Design engineers could be tempted to extend the TDI method to include the heat sink in order to get a thermal resistance value from the junction to the heat sink. This could be done e.g. by measuring 2 heat curves, one with forced air cooling on and one with it turned off. Sadly this will be inaccurate due to an additional element having heat conductivity and capacity properties, namely the heat sink. That will make the heat curve branching criteria change. There are criteria, which will get the correct value of RthJC, but they are unknown.

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Re: Aluminium Nitride Thermal Pads
« Reply #14 on: August 18, 2022, 01:01:41 PM »

 


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October 03, 2022, 12:14:34 AM
post Re: are these small guys flybacks?
[Transformer (Ferrite Core)]
Mads Barnkob
October 02, 2022, 08:10:51 PM
post Re: are these small guys flybacks?
[Transformer (Ferrite Core)]
Alberto
October 02, 2022, 05:47:51 PM
post Re: Getting last joules out of batteries
[Laboratories, Equipment and Tools]
rikkitikkitavi
October 02, 2022, 05:31:05 PM
post Re: Radiometer Copenhagen OSG 42b Oscilloscope Repair, From The 1950'ish
[Laboratories, Equipment and Tools]
rikkitikkitavi
October 02, 2022, 05:27:23 PM
post Re: Some questions about my first drsstc.
[Dual Resonant Solid State Tesla coils (DRSSTC)]
mthome4
October 02, 2022, 02:24:19 PM
post Re: are these small guys flybacks?
[Transformer (Ferrite Core)]
Mads Barnkob
October 02, 2022, 01:11:56 PM
post Re: Some questions about my first drsstc.
[Dual Resonant Solid State Tesla coils (DRSSTC)]
davekni
October 02, 2022, 04:48:00 AM
post Re: Some questions about my first drsstc.
[Dual Resonant Solid State Tesla coils (DRSSTC)]
mthome4
October 02, 2022, 12:46:19 AM
post are these small guys flybacks?
[Transformer (Ferrite Core)]
Alberto
October 01, 2022, 10:13:29 PM
post My audio modulated sstc circuit, an easy one for beginners
[Solid State Tesla Coils (SSTC)]
dru
September 30, 2022, 08:05:55 PM
post Re: [WTS] large selection of IGBT bricks, large electrolytic capacitors
[Sell / Buy / Trade]
dbach
September 30, 2022, 04:17:35 PM
post Re: Driverless Single Mosfet Relay interrupted SSTC? - [All kinds of problems]
[Solid State Tesla Coils (SSTC)]
davekni
September 30, 2022, 05:01:14 AM
post Re: MMC capacitor crash
[Dual Resonant Solid State Tesla coils (DRSSTC)]
davekni
September 30, 2022, 04:46:59 AM
post Re: Driverless Single Mosfet Relay interrupted SSTC? - [All kinds of problems]
[Solid State Tesla Coils (SSTC)]
TiagoBS
September 29, 2022, 10:23:27 PM
post [WTS] (EU) electrolytic caps 4700uF + film caps 30uF
[Sell / Buy / Trade]
costas_p
September 29, 2022, 10:13:52 PM
post Re: MMC capacitor crash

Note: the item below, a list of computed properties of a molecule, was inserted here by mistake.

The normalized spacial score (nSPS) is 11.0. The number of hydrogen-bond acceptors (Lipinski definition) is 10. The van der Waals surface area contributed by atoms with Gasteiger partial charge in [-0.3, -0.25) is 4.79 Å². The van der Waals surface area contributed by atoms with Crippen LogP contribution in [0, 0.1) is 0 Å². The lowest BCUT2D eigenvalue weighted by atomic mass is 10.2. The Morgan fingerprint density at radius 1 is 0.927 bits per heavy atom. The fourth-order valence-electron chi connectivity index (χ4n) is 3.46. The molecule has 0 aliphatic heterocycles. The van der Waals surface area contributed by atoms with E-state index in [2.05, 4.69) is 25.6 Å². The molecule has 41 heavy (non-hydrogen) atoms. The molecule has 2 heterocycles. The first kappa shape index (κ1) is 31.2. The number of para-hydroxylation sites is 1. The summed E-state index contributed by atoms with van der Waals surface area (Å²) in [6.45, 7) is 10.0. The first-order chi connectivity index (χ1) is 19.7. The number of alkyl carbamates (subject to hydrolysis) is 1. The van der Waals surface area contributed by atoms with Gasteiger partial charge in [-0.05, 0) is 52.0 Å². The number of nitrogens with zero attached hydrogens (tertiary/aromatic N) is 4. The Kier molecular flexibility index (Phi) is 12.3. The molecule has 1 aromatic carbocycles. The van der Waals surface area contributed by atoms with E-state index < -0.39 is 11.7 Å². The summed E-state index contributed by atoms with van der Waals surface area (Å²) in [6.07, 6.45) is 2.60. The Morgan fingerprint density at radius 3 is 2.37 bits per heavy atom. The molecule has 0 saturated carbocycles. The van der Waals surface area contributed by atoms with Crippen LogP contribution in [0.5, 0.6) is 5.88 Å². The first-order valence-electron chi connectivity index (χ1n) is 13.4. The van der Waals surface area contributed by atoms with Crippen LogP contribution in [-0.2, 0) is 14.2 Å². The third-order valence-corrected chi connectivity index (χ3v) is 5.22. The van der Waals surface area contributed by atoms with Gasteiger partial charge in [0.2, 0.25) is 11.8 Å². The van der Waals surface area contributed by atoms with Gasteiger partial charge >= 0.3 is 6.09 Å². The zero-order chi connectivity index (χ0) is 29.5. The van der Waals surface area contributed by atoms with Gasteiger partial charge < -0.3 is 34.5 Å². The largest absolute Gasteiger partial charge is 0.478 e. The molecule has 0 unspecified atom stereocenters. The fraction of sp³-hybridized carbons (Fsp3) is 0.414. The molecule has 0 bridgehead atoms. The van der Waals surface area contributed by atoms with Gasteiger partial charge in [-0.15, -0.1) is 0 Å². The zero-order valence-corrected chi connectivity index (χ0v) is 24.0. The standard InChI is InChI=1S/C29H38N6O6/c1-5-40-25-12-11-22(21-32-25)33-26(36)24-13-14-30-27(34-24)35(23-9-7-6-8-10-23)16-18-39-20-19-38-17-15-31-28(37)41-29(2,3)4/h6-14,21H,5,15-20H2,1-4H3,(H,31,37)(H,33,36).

[Dual Resonant Solid State Tesla coils (DRSSTC)]
JCF
September 29, 2022, 05:36:58 PM
post Re: MMC capacitor crash
[Dual Resonant Solid State Tesla coils (DRSSTC)]
Anders Mikkelsen
September 29, 2022, 12:05:51 PM
post Re: MMC capacitor crash
[Dual Resonant Solid State Tesla coils (DRSSTC)]
davekni
September 29, 2022, 05:18:23 AM
post Re: MMC capacitor crash
[Dual Resonant Solid State Tesla coils (DRSSTC)]
Mads Barnkob
September 28, 2022, 08:28:16 PM
post Re: MMC capacitor crash
[Dual Resonant Solid State Tesla coils (DRSSTC)]
JCF
September 28, 2022, 06:05:46 PM
post Re: controlling the negative gate bias voltage of the Gate drive transformer
[Dual Resonant Solid State Tesla coils (DRSSTC)]
prabhatkumar
September 28, 2022, 05:16:13 PM
post Re: DC charging solution
[Spark Gap Tesla Coils (SGTC)]
davekni
September 28, 2022, 05:43:34 AM
post Re: Recommended development boards for QCWDRSSTC
[Computers, Microcontrollers, Programmable Logic, Interfaces and Displays]
davekni
September 28, 2022, 05:20:55 AM
post Re: MMC capacitor crash
[Dual Resonant Solid State Tesla coils (DRSSTC)]
davekni
September 28, 2022, 05:15:19 AM
post Re: Recommended development boards for QCWDRSSTC
[Computers, Microcontrollers, Programmable Logic, Interfaces and Displays]
dru
September 27, 2022, 07:11:42 PM
post Re: Recommended development boards for QCWDRSSTC
[Computers, Microcontrollers, Programmable Logic, Interfaces and Displays]
dru
September 27, 2022, 07:07:00 PM
post Re: MMC capacitor crash
[Dual Resonant Solid State Tesla coils (DRSSTC)]
JCF
September 27, 2022, 05:08:45 PM
post DC charging solution
[Spark Gap Tesla Coils (SGTC)]
Conrad73
September 27, 2022, 04:57:38 PM
post Re: UD2.7 dual Purpose Use
[Dual Resonant Solid State Tesla coils (DRSSTC)]
davekni
September 27, 2022, 03:12:49 AM
post Re: Ud failure
[Dual Resonant Solid State Tesla coils (DRSSTC)]
klugesmith
September 27, 2022, 02:23:44 AM
post Re: UD2.7 dual Purpose Use
[Dual Resonant Solid State Tesla coils (DRSSTC)]
FonziDaytona
September 26, 2022, 07:55:31 PM
post Re: Help with PLL induction heater driver
[Electronic Circuits]
dbach
September 26, 2022, 04:04:11 PM
post Re: What am I missing?!?!?
[Spark Gap Tesla Coils (SGTC)]
davekni
September 26, 2022, 05:13:23 AM
post Re: Some questions about my first drsstc.
[Dual Resonant Solid State Tesla coils (DRSSTC)]
davekni
September 26, 2022, 05:10:13 AM
post Re: UD2.7 dual Purpose Use
[Dual Resonant Solid State Tesla coils (DRSSTC)]
davekni
September 26, 2022, 05:03:46 AM
post Re: UD2.7 dual Purpose Use
[Dual Resonant Solid State Tesla coils (DRSSTC)]
FonziDaytona
September 26, 2022, 04:33:12 AM
post Re: UD2.7 dual Purpose Use
[Dual Resonant Solid State Tesla coils (DRSSTC)]
davekni
September 26, 2022, 03:01:21 AM
post Re: UD2.7 dual Purpose Use
[Dual Resonant Solid State Tesla coils (DRSSTC)]
FonziDaytona